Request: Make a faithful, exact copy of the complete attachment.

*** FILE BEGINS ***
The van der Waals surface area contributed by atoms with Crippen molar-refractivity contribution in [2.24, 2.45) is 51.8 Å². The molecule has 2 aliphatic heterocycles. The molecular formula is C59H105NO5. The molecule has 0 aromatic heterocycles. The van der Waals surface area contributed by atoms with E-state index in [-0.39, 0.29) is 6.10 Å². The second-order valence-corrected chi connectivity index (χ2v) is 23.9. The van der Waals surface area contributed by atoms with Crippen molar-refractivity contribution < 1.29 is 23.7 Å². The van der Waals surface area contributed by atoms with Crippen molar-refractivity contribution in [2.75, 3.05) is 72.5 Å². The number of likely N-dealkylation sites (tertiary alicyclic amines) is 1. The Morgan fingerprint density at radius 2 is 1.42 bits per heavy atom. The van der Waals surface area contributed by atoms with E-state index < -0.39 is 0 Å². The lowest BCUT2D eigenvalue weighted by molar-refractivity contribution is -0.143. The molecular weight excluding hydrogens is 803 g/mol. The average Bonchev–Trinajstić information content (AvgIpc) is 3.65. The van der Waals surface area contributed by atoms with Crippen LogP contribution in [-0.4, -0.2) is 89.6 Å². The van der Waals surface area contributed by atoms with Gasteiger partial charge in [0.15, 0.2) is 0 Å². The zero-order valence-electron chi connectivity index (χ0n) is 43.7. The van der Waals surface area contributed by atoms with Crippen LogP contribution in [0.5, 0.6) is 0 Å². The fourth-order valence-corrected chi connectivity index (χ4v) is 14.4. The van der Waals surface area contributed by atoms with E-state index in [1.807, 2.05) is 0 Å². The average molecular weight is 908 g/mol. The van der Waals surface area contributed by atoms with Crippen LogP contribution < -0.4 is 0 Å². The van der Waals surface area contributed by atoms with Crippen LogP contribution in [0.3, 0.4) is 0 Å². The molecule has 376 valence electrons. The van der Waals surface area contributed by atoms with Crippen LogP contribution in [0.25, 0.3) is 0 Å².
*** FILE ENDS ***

The van der Waals surface area contributed by atoms with Crippen molar-refractivity contribution in [2.24, 2.45) is 51.8 Å². The molecule has 2 aliphatic heterocycles. The molecular formula is C59H105NO5. The molecule has 0 aromatic heterocycles. The van der Waals surface area contributed by atoms with E-state index in [-0.39, 0.29) is 6.10 Å². The second-order valence-corrected chi connectivity index (χ2v) is 23.9. The van der Waals surface area contributed by atoms with Crippen molar-refractivity contribution < 1.29 is 23.7 Å². The van der Waals surface area contributed by atoms with Crippen molar-refractivity contribution in [2.75, 3.05) is 72.5 Å². The number of likely N-dealkylation sites (tertiary alicyclic amines) is 1. The Morgan fingerprint density at radius 2 is 1.42 bits per heavy atom. The van der Waals surface area contributed by atoms with E-state index < -0.39 is 0 Å². The lowest BCUT2D eigenvalue weighted by molar-refractivity contribution is -0.143. The molecular weight excluding hydrogens is 803 g/mol. The average Bonchev–Trinajstić information content (AvgIpc) is 3.65. The van der Waals surface area contributed by atoms with Crippen LogP contribution in [-0.4, -0.2) is 89.6 Å². The van der Waals surface area contributed by atoms with Gasteiger partial charge in [0.15, 0.2) is 0 Å². The zero-order valence-electron chi connectivity index (χ0n) is 43.7. The van der Waals surface area contributed by atoms with Crippen LogP contribution in [0.5, 0.6) is 0 Å². The fourth-order valence-corrected chi connectivity index (χ4v) is 14.4. The van der Waals surface area contributed by atoms with E-state index in [1.807, 2.05) is 0 Å². The average molecular weight is 908 g/mol. The van der Waals surface area contributed by atoms with Crippen LogP contribution < -0.4 is 0 Å². The van der Waals surface area contributed by atoms with Crippen LogP contribution in [0.3, 0.4) is 0 Å². The molecule has 376 valence electrons. The van der Waals surface area contributed by atoms with Crippen LogP contribution in [0.25, 0.3) is 0 Å².